Elijah Wood knows a thing or two about The Lord of the Rings. Having starred in all three of Peter Jackson’s The Lord of the Rings films, Wood probably familiarized himself with the source material by J.R.R. Tolkien (though not as much as his co-star and avowed Tolkien scholar Christopher Lee), which spanned the eponymous trilogy as well as The Hobbit prequel and The Silmarillion mythopoeic collection. So Wood is more than a little in the right when he calls the titling of Amazon’s upcoming Lord of the Rings series “bizarre.”
In a recent interview with Empire (via JoBlo), Wood took issue with Amazon calling its new Middle-earth series by the title Lord of the Rings, which doesn’t seem to be accurate to the new show’s setting and story. Wood said:
“I find it bizarre that they’re calling it Lord Of The Rings as a shorthand, because it’s not Lord Of The Rings! It takes place in the Second Age of Middle-earth. I am fascinated by what they’re doing with the show. They’re calling it The Lord Of The Rings, but I think that’s slightly misleading. From what I understand, the material they are working on exists chronologically further back in history in lore of Lord Of The Rings or Middle Earth than any characters represented in Lord Of The Rings. It sounds more Silmarillion era. Not to get nerdy, but it’s the Second Age of Middle Earth.”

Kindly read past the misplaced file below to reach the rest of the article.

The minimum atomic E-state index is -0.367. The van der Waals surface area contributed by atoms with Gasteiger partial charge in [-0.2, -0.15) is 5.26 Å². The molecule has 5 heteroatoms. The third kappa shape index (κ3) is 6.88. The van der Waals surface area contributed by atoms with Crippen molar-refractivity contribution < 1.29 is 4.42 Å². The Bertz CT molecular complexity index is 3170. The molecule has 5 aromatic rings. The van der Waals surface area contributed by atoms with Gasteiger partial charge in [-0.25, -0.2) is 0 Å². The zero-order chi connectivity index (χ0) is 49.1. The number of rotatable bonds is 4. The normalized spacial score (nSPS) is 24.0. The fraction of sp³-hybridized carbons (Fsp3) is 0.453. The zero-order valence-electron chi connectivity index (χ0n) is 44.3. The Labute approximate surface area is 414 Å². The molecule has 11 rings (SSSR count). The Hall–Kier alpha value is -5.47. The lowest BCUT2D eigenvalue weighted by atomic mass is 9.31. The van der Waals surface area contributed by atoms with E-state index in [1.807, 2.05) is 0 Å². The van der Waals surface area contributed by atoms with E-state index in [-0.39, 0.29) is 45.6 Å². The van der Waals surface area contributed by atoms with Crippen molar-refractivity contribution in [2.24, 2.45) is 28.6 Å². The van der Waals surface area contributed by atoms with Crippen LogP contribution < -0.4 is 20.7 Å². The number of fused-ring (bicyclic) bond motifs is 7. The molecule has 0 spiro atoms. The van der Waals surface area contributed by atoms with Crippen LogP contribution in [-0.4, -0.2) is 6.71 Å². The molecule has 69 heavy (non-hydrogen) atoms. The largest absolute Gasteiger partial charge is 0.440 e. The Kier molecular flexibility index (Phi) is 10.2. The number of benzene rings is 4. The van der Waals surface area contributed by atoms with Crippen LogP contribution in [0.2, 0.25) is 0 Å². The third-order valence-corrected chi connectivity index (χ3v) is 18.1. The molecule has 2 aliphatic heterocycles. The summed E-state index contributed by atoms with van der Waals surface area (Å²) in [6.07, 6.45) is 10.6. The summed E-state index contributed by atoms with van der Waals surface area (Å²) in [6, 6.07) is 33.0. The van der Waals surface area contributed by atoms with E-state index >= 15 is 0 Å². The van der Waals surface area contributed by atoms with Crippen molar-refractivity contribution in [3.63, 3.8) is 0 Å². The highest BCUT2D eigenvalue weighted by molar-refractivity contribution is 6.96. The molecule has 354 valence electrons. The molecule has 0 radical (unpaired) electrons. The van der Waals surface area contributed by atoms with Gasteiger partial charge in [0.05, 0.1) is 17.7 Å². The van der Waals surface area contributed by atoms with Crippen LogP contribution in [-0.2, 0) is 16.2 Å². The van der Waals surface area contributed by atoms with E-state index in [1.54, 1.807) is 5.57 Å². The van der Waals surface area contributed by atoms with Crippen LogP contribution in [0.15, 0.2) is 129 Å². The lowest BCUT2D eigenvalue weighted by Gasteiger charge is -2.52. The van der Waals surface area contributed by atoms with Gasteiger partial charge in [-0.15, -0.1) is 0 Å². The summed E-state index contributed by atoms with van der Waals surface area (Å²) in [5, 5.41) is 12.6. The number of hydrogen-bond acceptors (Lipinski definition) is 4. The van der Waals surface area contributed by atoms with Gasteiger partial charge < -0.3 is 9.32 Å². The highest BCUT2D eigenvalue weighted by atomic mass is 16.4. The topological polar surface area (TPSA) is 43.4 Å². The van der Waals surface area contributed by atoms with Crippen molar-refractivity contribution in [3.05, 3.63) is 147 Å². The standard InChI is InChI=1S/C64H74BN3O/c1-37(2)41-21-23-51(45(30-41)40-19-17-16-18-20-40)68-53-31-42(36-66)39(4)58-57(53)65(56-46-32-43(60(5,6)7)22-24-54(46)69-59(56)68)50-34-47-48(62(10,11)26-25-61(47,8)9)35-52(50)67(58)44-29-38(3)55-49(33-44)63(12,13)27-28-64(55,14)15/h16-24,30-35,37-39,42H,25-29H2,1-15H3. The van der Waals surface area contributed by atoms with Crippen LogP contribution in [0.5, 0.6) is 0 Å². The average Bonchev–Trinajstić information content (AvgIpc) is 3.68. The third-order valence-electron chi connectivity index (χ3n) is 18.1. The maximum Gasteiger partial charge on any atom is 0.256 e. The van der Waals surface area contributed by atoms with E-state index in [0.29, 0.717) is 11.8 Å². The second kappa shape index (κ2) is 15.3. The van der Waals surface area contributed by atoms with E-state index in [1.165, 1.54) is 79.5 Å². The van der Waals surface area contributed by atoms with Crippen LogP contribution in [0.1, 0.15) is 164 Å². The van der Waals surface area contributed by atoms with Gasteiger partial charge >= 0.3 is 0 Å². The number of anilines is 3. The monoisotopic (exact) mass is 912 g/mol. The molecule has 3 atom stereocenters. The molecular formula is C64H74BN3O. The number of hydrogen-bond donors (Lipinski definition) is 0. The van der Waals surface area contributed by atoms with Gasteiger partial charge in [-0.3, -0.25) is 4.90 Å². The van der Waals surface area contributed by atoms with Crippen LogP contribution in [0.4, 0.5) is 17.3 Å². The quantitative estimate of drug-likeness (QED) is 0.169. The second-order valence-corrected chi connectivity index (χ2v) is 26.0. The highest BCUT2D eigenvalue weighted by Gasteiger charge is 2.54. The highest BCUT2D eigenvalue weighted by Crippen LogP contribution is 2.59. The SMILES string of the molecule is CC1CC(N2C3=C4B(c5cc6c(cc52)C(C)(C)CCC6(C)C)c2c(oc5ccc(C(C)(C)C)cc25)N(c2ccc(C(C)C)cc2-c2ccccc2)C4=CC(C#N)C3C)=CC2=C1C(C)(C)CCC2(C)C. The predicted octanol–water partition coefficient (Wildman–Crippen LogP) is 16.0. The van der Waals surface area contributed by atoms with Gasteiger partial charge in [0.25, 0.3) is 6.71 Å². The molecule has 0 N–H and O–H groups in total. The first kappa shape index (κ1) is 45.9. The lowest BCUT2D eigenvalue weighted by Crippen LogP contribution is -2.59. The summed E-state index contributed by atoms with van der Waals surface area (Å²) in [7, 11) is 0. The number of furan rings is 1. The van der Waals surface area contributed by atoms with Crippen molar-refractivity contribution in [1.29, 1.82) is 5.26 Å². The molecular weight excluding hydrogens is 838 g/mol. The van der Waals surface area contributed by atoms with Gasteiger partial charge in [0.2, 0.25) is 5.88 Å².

It may sound like nitpicking, but in this case, Wood is right on the money. The Lord of the Rings refers to the trilogy written by Tolkien containing the novels The Fellowship of the Ring, The Two Towers, and The Return of the King, which Jackson adapted in the film trilogy starring Wood. But Amazon’s series takes place during the Second Age of Middle-earth, thousands of years before the events of The Hobbit. Wood is right: it’s an era that’s covered in The Silmarillion, chronicling the forging of the rings and the One Ring to rule them all, as well as Sauron’s rise to power.
Early last year, Amazon released a teaser map and crew video announcing that the Lord of the Rings series would take place during the Second Age of Middle-earth, indicating that Numenor — never before making an appearance in the film adaptations — would be the central location. Judging by the prominence of Numenor and the timeline of the rise of Sauron, it seems likely that the series will tackle the war of the elves and Sauron, the great war fought in the mid-Second Age in Middle-earth, which ended with Sauron’s defeat and his expulsion from Eriador.
But it’s not surprising that Amazon would name its series after the recognizable IP like Lord of the Rings. It is, after all, the company’s most ambitious and expensive original project yet, with Jurassic World: Fallen Kingdom filmmaker J.A. Bayona directing the first two episodes of the planned five-season series, and J.D. Payne and Patrick McKay showrunning and executive producing. Amazon’s Lord of the Rings series mostly features a cast of newcomers that include Robert Aramayo, Owain Arthur, Nazanin Boniadi, Tom Budge, Morfydd Clark, Ismael Cruz Córdova, Ema Horvath, Markella Kavenagh, Joseph Mawle, Tyroe Muhafidin, Sophia Nomvete, Megan Richards, Dylan Smith, Charlie Vickers, and Daniel Weyman, but Wood wouldn’t rule out appearing in the series too — if there was a place for him.
“If there was a world where that made sense and organic to what they’re doing, then yes,” Wood said. “Look, any excuse to get to go to New Zealand to work on something, I am absolutely there.”
Considering the show’s setting, as Wood pointed out, that’s unlikely. But let’s not rule out a flash forward to warm audiences up to the new series.
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